Red Hat to be cloud facilitator, not fluffer
Databases and the agony of choice
OSBC Red Hat will help others build clouds, but is unlikely to following operating-system rival Microsoft by becoming a cloud service provider itself.
Chief executive Jim Whitehurst said Wednesday that Red Hat can best serve its customers by delivering technologies that are certified to run on a "myriad of different clouds" and by being "neutral and ubiquitous".
"I would never say never, but the problem of becoming a cloud provider makes it difficult for us to do what we do best, which is create commonality across a diverse set of customer architectures," Whitehurst told press and bloggers at the Open Source Business Conference (OSBC) in San Francisco.
"We do better for our customers by saying: 'Write this to Red Hat and you will be able to use it on various different clouds', rather than say: 'Come run it on our cloud' because if so you will lose the concept of running it on multiple different clouds."
Whitehurst was speaking the day after his company announced that IBM will use Red Hat's Enterprise Virtualization (RHEV) as the virtualization technology for its CloudBurst for application developers. RHEV uses the open-source KVM while Red Hat already makes its Linux available, along with its JBoss application server, on Amazon's cloud service.
The policy of being a provider of technologies for clouds instead of an actual service provider is one being followed by database giant Oracle, the company that's been trying steal Red Hat's Linux business with its own Enterprise Linux and Unbreakable Linux support.
On the other end of the scale, Microsoft has decided to become a cloud service player in addition to selling products such as Windows and software servers and tools to those building clouds. Microsoft has rolled out US and international data centers powered by Windows Server 2008, a customized version of its Hyper-V virtualization technology, and a Fabric Controller to manage resources and balance loads for users of its Azure cloud-based compute and storage.
Red Hat's Linux is the number-one Linux operating-system competitor to Windows on the server, with many customers running a 50:50 split of Windows and Linux in their data centers. RHEL is the market-share leader when it comes to Linux server distros.
Whitehurst, meanwhile, also appeared to rule out a move by his company to become a database company. Databases do too many different jobs, and picking a single database could potentially exclude a number of Red Hat Linux customers, Whitehurst said.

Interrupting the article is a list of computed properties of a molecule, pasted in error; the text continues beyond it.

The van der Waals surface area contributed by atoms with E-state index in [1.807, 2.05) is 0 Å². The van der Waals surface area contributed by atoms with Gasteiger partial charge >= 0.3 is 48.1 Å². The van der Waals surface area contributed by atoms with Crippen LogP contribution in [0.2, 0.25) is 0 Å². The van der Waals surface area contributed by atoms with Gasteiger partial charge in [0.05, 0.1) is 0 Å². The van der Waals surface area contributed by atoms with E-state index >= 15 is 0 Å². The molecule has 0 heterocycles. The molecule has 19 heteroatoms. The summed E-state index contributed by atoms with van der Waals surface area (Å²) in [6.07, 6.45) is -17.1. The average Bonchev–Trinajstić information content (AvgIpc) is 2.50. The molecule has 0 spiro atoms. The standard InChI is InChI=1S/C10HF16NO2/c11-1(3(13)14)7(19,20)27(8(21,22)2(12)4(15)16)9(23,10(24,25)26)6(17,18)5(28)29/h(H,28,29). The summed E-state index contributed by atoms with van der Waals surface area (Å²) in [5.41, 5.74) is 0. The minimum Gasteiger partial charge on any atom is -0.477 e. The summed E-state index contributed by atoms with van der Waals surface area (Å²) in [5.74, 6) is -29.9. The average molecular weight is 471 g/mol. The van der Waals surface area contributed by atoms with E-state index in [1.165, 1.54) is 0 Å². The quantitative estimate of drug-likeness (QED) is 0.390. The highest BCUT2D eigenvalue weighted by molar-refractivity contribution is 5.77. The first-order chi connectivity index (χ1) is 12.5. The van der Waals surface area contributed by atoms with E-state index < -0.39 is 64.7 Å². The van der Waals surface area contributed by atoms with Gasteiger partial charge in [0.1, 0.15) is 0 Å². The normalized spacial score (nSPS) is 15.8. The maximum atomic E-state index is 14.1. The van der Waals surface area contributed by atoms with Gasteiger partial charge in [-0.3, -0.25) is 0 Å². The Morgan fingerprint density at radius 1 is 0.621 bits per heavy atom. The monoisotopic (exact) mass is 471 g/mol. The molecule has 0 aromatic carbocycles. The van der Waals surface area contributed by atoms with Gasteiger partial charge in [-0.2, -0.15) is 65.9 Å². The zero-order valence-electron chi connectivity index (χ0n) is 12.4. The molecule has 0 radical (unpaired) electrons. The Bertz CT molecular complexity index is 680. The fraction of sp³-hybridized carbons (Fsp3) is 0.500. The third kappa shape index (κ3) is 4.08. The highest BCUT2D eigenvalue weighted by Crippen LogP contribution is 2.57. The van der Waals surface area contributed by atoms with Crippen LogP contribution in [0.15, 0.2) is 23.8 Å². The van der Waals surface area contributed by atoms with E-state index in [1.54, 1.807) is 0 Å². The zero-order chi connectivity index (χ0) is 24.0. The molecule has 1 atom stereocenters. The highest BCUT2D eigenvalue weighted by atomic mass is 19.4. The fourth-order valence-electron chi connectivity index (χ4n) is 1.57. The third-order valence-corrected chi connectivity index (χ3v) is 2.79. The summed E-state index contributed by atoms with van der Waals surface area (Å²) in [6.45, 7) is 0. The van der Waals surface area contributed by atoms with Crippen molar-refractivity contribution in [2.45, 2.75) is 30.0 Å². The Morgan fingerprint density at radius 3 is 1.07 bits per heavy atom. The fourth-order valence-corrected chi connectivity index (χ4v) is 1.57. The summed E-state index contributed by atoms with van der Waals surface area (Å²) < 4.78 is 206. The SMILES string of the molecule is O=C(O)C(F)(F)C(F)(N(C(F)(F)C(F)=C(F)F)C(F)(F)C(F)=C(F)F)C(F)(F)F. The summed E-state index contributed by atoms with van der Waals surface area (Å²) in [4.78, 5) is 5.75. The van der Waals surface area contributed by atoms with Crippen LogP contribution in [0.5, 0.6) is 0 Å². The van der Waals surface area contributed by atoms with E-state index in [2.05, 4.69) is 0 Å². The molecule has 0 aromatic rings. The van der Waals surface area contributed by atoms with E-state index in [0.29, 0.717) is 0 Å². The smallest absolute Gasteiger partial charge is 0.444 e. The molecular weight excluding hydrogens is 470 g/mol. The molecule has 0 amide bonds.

Red Hat's core business is its Linux distribution, but in 2006 it branched into middleware with the $350m purchase of application server provider JBoss. That opened the door for Red Hat to join the ranks of Oracle and Microsoft as platform providers with their own operating systems and accompanying middleware and database stacks.
The question has been that after the application server, where would Red Hat move next?
"A lot of customers say it would be great to have the Red Hat endorsement of an open source database, so pick one, endorse it, buy it, own it," Whitehurst said. The problem, though, is there's no one database that does everything well.
"You have to sell a database that's not right for customers in all circumstances... If we pick one database, which one do you pick? You have to sell a database that's not right for certain customers in certain circumstances, because of the nature of data and what you are using a database for.
"I don't want to say never, but our model and our value proposition work so much better where there should be a clear reference standard - so the hypervisor, application server, or operating system."
Whitehurst also dismissed the idea that customers could get everything they want from a single vendor, as Oracle has been pushing through its purchase of BEA Systems and Sun Microsystems - companies that had their own middleware including application servers.
In the wake of closing its Sun deal, Oracle has claimed it can integrate its hardware and software products to remove potential problems and take the industry back to a golden age of computing in the 1960s of interoperability, reliability, and accountability.
Red Hat's CEO claimed Oracle has given a "double boost" to his JBoss business as the giant purchased Sun's Java and GlassFish operations, coming in the wake of its purchase of BEA's WebLogic application server. Customers are picking JBoss for new projects, he said. ®